What lies ahead for Argentina and its construction market?

Argentina has secured finance to develop its infrastructure, but a new President may have different plans. Catrin Jones looks at what the future for construction might hold.

The government of Argentina’s vision for economic and social improvement has relied heavily on infrastructure upgrades through the involvement of the state. However, this approach is likely to change with the election of Javier Milei, who defeated former finance minister Sergio Massa and became President at the end of last year.

Construction activity in Argentina is down (Photo: AdobeStock)

Milei inherits a country with severe problems, including inflation and rising poverty, and one of the issues he’ll need to address is the country’s infrastructure. According to the Global Infrastructure Outlook (the G20’s infrastructure analysis centre), Argentina’s planned infrastructure investments need to be around 1.68% Gross Domestic Product (GDP) every year until 2040 in order to achieve a 3% GDP growth.

Argentina had planned to invest approximately US$452 billion by 2040 in infrastructure projects. This investment is aimed at closing the infrastructure gap in the country, especially in areas such as rail transport, water infrastructure, and roads.

The Inter-American Development Bank and World Bank have committed funding for new roads, rail, ports, and utilities under Argentina’s previous administration, however, there has been a shift in infrastructure priorities by sector and scalability.

In the short term, the Argentine government’s former administration was focused on small-scale infrastructure projects – in the US$20 million range – including opportunities for local companies in an effort to create local jobs.

Top government priority projects were said to have included the construction of pipelines for hydrocarbon transport, railway modernisation, and expansion of existing power transmission lines, as well as mining sector-related infrastructure.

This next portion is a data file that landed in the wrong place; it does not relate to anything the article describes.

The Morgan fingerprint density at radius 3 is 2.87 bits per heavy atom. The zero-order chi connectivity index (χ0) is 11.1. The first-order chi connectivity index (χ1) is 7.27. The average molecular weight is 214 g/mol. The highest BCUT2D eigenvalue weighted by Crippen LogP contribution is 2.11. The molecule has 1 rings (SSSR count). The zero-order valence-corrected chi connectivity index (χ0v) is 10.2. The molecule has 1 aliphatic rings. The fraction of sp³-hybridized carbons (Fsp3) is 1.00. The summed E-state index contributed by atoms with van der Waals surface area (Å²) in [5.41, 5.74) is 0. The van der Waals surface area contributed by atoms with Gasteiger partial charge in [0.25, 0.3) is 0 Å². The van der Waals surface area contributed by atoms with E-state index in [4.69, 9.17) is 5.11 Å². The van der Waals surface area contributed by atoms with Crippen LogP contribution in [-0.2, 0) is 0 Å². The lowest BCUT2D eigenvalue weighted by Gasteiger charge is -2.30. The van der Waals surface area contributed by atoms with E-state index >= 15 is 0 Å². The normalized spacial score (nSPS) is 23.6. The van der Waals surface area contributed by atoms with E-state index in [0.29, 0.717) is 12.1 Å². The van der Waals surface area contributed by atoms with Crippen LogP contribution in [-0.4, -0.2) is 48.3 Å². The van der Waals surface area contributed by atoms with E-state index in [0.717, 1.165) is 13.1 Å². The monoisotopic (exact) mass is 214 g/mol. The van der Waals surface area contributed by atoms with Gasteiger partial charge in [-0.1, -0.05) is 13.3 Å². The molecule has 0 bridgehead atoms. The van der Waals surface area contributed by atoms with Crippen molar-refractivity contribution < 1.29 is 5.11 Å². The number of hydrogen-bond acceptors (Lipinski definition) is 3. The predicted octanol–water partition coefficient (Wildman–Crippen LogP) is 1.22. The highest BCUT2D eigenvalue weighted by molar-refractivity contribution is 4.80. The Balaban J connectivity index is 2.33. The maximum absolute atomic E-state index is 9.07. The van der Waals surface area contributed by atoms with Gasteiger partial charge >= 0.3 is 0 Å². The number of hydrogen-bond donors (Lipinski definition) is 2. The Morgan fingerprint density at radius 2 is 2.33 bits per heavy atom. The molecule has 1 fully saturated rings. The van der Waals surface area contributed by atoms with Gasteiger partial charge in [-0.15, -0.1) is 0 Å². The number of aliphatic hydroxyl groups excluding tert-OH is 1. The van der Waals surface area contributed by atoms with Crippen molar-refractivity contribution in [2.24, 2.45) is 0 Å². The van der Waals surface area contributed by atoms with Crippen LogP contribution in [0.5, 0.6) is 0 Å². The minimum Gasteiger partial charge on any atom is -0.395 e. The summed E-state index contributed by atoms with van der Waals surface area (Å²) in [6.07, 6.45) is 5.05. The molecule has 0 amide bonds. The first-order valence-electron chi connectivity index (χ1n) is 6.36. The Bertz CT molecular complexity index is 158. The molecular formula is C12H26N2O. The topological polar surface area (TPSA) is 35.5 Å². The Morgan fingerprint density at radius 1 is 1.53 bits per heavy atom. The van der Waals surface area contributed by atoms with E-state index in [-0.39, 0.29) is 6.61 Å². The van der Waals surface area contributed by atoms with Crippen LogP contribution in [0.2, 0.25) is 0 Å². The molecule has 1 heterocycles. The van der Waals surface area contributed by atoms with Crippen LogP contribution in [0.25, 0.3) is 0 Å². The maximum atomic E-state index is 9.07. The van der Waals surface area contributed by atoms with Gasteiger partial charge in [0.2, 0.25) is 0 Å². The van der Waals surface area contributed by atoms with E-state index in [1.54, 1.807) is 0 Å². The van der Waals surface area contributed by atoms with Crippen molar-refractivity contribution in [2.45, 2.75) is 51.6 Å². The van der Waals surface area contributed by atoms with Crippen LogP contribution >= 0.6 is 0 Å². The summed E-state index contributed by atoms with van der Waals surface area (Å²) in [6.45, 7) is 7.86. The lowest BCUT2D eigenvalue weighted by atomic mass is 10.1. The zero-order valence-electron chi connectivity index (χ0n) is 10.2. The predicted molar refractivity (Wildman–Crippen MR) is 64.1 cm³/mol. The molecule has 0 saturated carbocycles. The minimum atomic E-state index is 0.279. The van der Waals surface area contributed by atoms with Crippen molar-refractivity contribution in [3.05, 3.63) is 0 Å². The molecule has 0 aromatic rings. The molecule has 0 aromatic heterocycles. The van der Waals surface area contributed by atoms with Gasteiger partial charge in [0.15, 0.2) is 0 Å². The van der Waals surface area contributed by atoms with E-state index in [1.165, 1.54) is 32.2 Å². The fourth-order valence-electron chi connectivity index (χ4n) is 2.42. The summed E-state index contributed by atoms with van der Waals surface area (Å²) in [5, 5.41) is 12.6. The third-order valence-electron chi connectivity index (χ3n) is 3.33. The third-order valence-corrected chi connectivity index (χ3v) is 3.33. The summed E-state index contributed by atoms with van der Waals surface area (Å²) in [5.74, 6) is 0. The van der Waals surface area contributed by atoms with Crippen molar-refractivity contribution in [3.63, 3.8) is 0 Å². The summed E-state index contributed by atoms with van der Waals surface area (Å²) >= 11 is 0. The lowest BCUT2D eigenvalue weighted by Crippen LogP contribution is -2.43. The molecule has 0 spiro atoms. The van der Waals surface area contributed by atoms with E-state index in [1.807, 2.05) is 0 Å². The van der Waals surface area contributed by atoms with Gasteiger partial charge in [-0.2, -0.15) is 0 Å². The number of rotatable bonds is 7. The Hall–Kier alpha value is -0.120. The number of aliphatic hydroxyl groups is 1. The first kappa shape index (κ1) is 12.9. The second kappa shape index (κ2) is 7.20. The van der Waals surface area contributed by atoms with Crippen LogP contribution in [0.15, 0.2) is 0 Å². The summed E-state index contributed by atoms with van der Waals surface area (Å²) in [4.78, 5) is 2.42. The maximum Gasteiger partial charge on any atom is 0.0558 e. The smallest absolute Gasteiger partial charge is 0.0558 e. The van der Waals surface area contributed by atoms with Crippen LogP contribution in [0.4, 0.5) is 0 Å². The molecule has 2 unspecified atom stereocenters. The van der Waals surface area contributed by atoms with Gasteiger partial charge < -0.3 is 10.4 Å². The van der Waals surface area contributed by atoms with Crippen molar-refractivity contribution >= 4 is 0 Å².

How much these priorities will change now that Milei is President is unknown, although he has made it clear that he wants to dramatically reduce the size of government and promote free trade. It is thought that he could reduce the role of the State in all sectors of the economy, including energy distribution, road operation and water services, handing them off to the private sector.

Road infrastructure revamp

It is estimated that fewer than 35% of Argentina’s roads are paved, a lower proportion compared to neighbouring countries such as Paraguay and Venezuela. The country has an ambitious project to improve its roads and transport infrastructure in the coming years.

Argentina’s public funding exclusively supports the infrastructure sector, and this often comes with the additional support of international agencies. More recently, the Inter-American Development Bank (IDB) has approved a credit package worth US$1 billion to fund the construction of a new bridge over the Paraná River in Northeast Argentina.

The board of the bank gave the green light to a US$700 million credit line and a US$345 million “first loan” to build a bridge between the provinces of Chaco and Corrientes, along with the necessary access roads.

Two provinces are currently connected by the two-lane General Manuel Belgrano Bridge (Photo: By Jara-Arroyo - Own work, CC BY-SA 4.0)

The IDB has stated that the bridge would benefit 870,000 people, and an estimated 88,000 people would use it on a daily basis. The construction will include building a 772m cable-stayed bridge, 5.6km of viaducts, and 28km of related highway infrastructure.

The total cost of the project will be funded by a US$345 million loan.

The country is also looking to renovate its rail infrastructure, with plans to refurbish more than 1,500km of links from the north and west to the ports of Rosario and Buenos Aires to facilitate exports.

More recently, the government initiated negotiations with China Machinery Engineering Corporation (CMEC), to invest in the country’s rail network.